7. Consumed brats from the Sunshine Foods' parking lot.

8. Dined at Pizza Ranch; it was gluttony, pure and simple.

9. Picked my dad up after his South Dakota Native American reservation seminar.

10. Got a new haircut that was and is designed for a more grown-up hair style.

11. Hung out with Grandma Schoon in Sioux Falls for an afternoon.

12. Shopped with my mom; JC Penny's is not the same anymore.

13. Bothered Simon, the biggest cat in the western hemisphere. 

Which maybe sounds like a lot. But the majority of that week of July 12-19 was spent sitting around the house doing hardly anything...reading, dinking around on my laptop, studying a bit, Skyping a bit. Which is hard for me; I am an achiever/producer type, according to various personality tests, and for me to have unstructured time that does not contribute to some end goal can be hard. I want to work toward something.

But! Given the fast, intense pace that life in Beijing can often impose on a soul, a week of not doing anything important is needed, sometimes. It's like a Sabbath. A week-long Sabbath. And to be honest, I had been looking forward to a week like this for quite some time, a week during which I would not have anything stressful going on, a week with few to no obligations, a week of unstructured time that would not contribute to some end goal. Just to let the mind wander, and perhaps reflect a bit about the past year, and perhaps look forward to the year to come.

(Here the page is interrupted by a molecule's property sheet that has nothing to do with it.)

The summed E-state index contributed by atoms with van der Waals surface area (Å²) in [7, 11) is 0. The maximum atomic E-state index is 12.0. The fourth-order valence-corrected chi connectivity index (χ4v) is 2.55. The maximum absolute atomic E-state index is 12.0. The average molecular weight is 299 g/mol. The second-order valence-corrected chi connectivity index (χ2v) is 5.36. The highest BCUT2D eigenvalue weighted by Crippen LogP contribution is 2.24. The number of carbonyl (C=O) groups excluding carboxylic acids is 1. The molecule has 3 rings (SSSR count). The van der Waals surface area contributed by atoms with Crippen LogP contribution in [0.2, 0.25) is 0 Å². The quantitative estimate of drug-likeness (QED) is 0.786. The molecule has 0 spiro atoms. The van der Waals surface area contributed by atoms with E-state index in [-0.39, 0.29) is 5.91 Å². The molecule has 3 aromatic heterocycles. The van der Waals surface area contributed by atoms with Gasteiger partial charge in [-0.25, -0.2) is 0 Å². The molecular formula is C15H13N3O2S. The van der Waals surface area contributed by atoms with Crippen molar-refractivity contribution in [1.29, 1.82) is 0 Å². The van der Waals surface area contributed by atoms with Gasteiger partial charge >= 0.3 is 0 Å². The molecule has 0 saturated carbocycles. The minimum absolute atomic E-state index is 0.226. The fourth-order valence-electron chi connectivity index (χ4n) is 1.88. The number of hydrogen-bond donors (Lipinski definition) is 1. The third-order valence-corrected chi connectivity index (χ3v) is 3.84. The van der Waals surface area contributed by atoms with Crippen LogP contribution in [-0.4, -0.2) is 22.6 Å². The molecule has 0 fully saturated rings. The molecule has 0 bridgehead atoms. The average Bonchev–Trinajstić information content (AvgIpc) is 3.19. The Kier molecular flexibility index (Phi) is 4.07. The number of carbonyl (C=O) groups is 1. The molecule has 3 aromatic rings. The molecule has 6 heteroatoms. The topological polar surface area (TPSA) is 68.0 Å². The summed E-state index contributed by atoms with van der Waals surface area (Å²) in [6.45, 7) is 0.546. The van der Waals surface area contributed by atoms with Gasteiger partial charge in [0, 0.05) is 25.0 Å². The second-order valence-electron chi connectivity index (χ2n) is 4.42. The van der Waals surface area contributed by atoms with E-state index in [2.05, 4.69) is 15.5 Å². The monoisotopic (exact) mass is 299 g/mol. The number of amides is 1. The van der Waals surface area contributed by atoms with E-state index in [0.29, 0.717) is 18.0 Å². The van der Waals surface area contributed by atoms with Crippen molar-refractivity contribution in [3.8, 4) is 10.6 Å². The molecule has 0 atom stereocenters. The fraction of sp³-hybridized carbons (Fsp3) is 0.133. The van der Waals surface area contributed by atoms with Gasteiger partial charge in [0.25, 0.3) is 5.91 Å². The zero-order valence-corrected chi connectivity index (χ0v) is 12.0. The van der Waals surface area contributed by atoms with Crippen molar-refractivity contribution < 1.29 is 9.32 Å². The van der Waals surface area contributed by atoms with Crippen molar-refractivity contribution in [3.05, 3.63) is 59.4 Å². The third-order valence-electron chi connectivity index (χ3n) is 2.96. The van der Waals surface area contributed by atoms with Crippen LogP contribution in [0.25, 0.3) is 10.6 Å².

It was also easier to bum around like a hobo knowing that on July 19, a nice, sunny Saturday, the unstructured week would end and I would begin again to do stuff and see people and live a fuller life. With that knowledge, I was able to relax and take naps and lie on the floor and look out the window with more ease.

Tuesday, July 15, 2014

欢迎归来...Whatever That Means...

And then, on Friday, July 11, I went home. From San Francisco to Dallas to Sioux Falls.

There, at Joe Foss Field, were my father and the Mike and Hilary Moravec train. And it was good.

Minutes later, my brother Michael and his lady friend appeared. And Joe Foss.

To kill a half hour, the six of us drove to Falls Park.

Then to Applebee's on 10th Street, where my mom and sister were waiting to have a huge meal with us.

And so it was.

My family is awesome, and my friends are awesome. Friday night, July 11, was an eight-person party at the Haggar house in Rock Rapids; Saturday was a trip to Sioux Falls to send my dad on a Native American reservation tour seminar voyage; Sunday was church and a potluck. The nuclear Haggar family was together for about twelve hours, and then the numbers were reduced until it was just my mom and me by Sunday night.

And it was good.

I have excellent friends in Beijing, people I love and hope to be close to as long as possible, and my life is good there. But coming home to the family and to the can't be beat. What can I say that would do Dan, Sue, Christina, and Michael justice? They are amazing, and they battled work and the road and cars that were not in the best of health to come see my re-entry back into the Midwest. And it was awesome to see them, break bread with them, and speak together. Not enough of that happens in our lives, and it is mostly my fault.